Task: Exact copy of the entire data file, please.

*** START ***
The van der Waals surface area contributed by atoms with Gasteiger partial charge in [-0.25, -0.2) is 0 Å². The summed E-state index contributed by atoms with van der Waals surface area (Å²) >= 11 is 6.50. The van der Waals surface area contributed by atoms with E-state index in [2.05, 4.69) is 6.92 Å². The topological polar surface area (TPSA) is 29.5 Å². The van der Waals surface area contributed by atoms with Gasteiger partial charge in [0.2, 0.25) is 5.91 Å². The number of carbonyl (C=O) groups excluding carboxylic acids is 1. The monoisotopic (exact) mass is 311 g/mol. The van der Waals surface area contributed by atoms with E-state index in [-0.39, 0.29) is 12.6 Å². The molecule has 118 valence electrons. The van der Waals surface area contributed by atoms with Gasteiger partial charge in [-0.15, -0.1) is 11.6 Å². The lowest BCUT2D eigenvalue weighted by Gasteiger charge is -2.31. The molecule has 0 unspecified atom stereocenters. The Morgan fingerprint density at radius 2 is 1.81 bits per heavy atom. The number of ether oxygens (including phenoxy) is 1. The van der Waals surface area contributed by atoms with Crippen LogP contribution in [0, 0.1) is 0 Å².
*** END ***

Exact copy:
The van der Waals surface area contributed by atoms with Gasteiger partial charge in [-0.25, -0.2) is 0 Å². The summed E-state index contributed by atoms with van der Waals surface area (Å²) >= 11 is 6.50. The van der Waals surface area contributed by atoms with E-state index in [2.05, 4.69) is 6.92 Å². The topological polar surface area (TPSA) is 29.5 Å². The van der Waals surface area contributed by atoms with Gasteiger partial charge in [0.2, 0.25) is 5.91 Å². The number of carbonyl (C=O) groups excluding carboxylic acids is 1. The monoisotopic (exact) mass is 311 g/mol. The van der Waals surface area contributed by atoms with E-state index in [-0.39, 0.29) is 12.6 Å². The molecule has 118 valence electrons. The van der Waals surface area contributed by atoms with Gasteiger partial charge in [-0.15, -0.1) is 11.6 Å². The lowest BCUT2D eigenvalue weighted by Gasteiger charge is -2.31. The molecule has 0 unspecified atom stereocenters. The Morgan fingerprint density at radius 2 is 1.81 bits per heavy atom. The number of ether oxygens (including phenoxy) is 1. The van der Waals surface area contributed by atoms with Crippen LogP contribution in [0, 0.1) is 0 Å².